Whereas: Stories from the People’s House

The history of Hispanic Members who served in Congress is one shaped by changes in American society and in the House. In celebration of Hispanic Heritage Month, we invite you to learn more about these Members in their own words.

As the United States expanded westward over the course of the 19th century, many new people became part of the country. The role of these new residents increased, although not without challenges. House records document these early events and the journey of Hispanic Americans in what became the Southwest United States, and in Congress.

When newly elected Resident Commissioner Federico Degetau of Puerto Rico, the first Member of Congress from the island territory, began his service in the 57th Congress (1901–1903), the media treated him with attentive curiosity. But despite the fanfare and expression of goodwill, Degetau remained unwelcome in the one place that served as the legislature’s nerve center: the House Floor.

Gained in Translation

Gained in Translation

Just weeks after José Manuel Gallegos triumphed in a contested election in 1853, becoming New Mexico’s first Hispanic Territorial Delegate in the U.S. House, he found himself in a difficult quandary. Gallegos spoke no English and his request to use an interpreter on the floor failed to win his colleagues’ support. Yet, Gallegos’s early experience didn’t constitute the final word on the use of foreign languages on the House Floor. Indeed, for many reasons, Representatives have spoken in languages other than English. And, occasionally, they have done so in Spanish.
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Celebrating Hispanic Heritage Month

In the summer of 1988, President Ronald Reagan signed into law an act that expanded Hispanic Heritage Week, first created by Congress in 1968, into Hispanic Heritage Month. Sponsored by California Representative Esteban Torres and Illinois Senator Paul Simon, the new law created an annual month-long celebration of Hispanic-American culture and history.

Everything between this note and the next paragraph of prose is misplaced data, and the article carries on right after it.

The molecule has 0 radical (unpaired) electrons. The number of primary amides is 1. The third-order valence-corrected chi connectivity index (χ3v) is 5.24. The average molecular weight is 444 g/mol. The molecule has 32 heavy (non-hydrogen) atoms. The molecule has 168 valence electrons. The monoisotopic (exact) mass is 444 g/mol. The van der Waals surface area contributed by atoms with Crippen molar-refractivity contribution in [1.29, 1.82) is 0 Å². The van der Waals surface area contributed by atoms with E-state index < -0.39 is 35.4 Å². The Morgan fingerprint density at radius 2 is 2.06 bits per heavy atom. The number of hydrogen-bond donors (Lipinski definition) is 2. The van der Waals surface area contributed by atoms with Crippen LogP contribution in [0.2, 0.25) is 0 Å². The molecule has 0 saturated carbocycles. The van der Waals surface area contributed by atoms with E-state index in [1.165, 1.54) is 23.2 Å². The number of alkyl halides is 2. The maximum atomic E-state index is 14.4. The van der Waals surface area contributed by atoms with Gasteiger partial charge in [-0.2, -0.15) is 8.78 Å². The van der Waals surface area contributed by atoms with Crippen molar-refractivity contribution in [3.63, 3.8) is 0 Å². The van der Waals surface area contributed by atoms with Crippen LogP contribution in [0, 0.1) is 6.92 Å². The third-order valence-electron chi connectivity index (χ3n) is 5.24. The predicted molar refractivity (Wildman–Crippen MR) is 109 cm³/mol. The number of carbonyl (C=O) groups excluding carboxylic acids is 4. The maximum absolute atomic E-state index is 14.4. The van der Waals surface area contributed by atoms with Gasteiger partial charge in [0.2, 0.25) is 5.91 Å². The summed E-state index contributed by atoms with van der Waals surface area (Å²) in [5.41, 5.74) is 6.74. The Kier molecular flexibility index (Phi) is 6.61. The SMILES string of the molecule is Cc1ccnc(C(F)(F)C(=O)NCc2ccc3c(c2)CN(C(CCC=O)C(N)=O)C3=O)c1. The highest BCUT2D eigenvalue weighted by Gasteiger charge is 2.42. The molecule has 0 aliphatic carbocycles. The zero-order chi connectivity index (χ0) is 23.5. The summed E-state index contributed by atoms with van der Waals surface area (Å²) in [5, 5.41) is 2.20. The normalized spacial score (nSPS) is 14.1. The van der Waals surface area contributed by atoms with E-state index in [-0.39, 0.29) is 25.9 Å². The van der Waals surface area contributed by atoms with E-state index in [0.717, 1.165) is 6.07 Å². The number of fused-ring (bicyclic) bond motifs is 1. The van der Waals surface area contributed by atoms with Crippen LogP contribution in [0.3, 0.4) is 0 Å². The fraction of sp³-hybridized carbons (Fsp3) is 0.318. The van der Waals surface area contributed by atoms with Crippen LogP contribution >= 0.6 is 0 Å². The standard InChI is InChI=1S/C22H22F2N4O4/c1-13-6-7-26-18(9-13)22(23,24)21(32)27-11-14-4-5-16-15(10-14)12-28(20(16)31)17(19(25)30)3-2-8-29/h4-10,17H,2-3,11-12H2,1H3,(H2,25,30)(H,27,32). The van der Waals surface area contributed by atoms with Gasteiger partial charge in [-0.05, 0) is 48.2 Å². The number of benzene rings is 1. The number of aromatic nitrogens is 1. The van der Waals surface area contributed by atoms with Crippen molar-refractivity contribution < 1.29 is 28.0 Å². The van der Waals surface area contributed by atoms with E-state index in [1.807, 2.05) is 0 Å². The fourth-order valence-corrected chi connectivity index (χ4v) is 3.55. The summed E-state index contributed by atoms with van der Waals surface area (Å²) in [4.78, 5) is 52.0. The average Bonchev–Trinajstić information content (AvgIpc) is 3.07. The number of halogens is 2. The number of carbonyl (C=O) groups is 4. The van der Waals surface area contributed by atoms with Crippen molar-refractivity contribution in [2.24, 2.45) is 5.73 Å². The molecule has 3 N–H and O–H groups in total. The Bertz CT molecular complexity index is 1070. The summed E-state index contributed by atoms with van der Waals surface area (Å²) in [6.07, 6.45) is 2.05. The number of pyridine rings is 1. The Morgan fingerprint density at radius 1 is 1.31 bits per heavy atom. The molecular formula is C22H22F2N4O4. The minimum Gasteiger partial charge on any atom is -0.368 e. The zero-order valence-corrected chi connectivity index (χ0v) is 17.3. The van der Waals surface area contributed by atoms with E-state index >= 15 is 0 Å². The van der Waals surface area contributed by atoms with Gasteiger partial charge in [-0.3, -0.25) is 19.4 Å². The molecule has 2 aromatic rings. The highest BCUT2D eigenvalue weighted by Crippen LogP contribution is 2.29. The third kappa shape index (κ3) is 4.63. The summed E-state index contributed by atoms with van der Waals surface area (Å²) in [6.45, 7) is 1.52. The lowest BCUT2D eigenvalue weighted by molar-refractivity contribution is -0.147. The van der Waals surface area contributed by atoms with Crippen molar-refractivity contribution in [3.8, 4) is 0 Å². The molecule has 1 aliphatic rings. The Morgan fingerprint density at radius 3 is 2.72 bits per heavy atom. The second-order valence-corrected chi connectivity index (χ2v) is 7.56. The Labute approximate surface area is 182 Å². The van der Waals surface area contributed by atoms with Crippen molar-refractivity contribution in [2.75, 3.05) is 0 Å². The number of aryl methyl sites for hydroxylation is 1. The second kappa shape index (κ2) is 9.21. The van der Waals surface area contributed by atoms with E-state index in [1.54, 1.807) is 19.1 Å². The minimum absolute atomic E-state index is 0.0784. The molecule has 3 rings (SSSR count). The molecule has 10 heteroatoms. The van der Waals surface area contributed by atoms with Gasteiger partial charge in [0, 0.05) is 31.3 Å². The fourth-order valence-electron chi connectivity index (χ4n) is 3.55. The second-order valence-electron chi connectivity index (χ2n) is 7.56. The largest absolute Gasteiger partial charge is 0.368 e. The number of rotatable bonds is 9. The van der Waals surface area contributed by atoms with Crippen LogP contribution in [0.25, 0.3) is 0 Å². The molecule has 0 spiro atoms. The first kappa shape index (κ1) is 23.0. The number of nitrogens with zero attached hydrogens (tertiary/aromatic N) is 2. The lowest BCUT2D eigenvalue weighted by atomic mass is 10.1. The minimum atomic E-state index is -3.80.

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Slam Dunk: Doughnuts and the House

Dunking a Doughnut into Coffee
Doughnuts have long been a favorite Washington breakfast. Crullers cooked up debate both on and off the House Floor.

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Reporting Live from the House Chamber

Press Gallery Pass
Reporters have covered the House from its earliest days, providing a vital link between the people and their Representatives.

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Edition for Educators—Presidency and the House

This Edition for Educators highlights the Presidency and its complicated relationship with the House of Representatives.

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We’ve Re-launched Our Blog

When we launched our blog in late 2012, a new world of storytelling opened. For the last six years, the historians, curators, and archivists at the U.S. House of Representatives have discovered and documented an eclectic mix of people, events, records, and artifacts that have helped reveal how the House has evolved over the last 229 years. This summer, after having published nearly 300 entries to our blog since 2012, we’ve given it an overhaul.

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